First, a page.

A federal judge dismissed a lawsuit brought by former Covington Catholic student Nick Sandmann against five major news outlets that reported on a confrontation between Sandmann and a Native American activist at the Lincoln Memorial in January 2019.
Sandmann, who was 16 at the time, became the center of a national controversy after a video emerged that showed Covington (Kentucky) Catholic High School students standing in front of a Native American man who was banging a drum and chanting. The students were attending the March for Life that year, which coincided with the Indigenous Peoples March. Multiple media organizations reported that students — including Sandmann, who was wearing a “Make America Great Again” hat — had mocked, surrounded, and were trying to intimidate the man, Nathan Phillips, but additional video disproved those claims. Sandmann became a focal point of outrage and smears because he had smiled at the man in the video.
After it became clear that initial reporting of the incident was false, Sandmann filed defamation lawsuits against eight news organizations. Three companies settled with Sandmann, but on Tuesday, a federal judge threw out the remaining lawsuits against the New York Times, CBS, ABC, Gannett Co. Inc., and Rolling Stone.
Sandmann’s attorney, Todd McMurtry, told the Lexington Herald-Leader he was “disappointed” with the decision from United States District Eastern Kentucky Court Judge William Bertelsman and planned to file an appeal.
“We’re fully prepared to argue these cases in the 6th Circuit,” Sandmann said in a statement.
Bertelsman’s opinion was centered on statements published by the news outlets in which Phillips had claimed Sandmann had “blocked” and “would not allow” him to retreat from the Lincoln Memorial.
Sandmann’s legal team argued that the reports had “conveyed false and defamatory charges,” and that the media companies had malicious intent in publishing them.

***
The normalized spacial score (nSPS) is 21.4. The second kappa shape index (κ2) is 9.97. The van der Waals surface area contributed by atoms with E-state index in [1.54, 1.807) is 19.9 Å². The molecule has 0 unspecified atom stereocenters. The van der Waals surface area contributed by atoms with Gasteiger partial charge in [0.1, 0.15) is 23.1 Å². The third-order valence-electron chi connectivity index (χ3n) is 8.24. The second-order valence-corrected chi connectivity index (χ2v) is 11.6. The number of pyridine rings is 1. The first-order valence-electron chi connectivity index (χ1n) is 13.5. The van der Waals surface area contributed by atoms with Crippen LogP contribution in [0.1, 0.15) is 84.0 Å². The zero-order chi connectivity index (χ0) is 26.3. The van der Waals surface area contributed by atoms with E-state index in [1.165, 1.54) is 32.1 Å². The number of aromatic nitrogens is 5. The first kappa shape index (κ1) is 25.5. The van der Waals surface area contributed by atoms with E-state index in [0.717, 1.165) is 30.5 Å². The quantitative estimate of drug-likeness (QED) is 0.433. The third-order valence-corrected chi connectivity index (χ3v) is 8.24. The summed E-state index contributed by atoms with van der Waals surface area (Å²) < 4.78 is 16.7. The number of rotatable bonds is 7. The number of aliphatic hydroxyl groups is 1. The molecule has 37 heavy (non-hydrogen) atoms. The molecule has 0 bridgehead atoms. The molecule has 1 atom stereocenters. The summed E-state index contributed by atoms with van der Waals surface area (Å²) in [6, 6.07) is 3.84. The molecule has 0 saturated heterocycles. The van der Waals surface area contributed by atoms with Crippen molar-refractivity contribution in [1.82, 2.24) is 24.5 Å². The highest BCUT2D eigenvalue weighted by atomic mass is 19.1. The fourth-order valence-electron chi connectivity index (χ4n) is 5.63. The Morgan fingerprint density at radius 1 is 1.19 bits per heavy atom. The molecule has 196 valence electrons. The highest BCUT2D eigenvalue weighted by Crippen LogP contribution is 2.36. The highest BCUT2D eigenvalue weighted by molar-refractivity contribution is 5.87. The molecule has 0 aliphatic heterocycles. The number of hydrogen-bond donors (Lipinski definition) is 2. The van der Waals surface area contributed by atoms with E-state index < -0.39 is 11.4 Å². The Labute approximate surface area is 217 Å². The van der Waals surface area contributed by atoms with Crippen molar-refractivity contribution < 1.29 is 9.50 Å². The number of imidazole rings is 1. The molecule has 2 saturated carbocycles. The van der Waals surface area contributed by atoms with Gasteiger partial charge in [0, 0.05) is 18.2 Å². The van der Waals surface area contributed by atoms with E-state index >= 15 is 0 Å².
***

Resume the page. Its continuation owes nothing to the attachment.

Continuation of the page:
But the judge found that Phillips’ statements about Sandmann’s actions were “objectively unverifiable and thus unactionable opinions.”
“Instead, a reasonable reader would understand that Phillips was simply conveying his view of the situation. And because the reader knew from the articles that this encounter occurred at the foot of the Lincoln Memorial, he or she would know that the confrontation occurred in an expansive area such that it would be difficult to know what might constitute ‘blocking’ another person in that setting,” Bertelsman wrote.
The judge said the press did not defame Sandmann by reporting Phillips’ version of the incident, since his statements were opinions and not facts.
“The media defendants were covering a matter of great public interest, and they reported Phillips’s first-person view of what he experienced,” he wrote. “This would put the reader on notice that Phillips was simply giving his perspective on the incident.”
Bertelsman added, “Phillips’ statement did not imply the existence of any nondisclosed defamatory facts, and only under such circumstances does a statement of opinion lose its constitutional protection.”
“Therefore, in the factual context of this case, Phillips’s ‘blocking’ statements are protected opinions,” he concluded.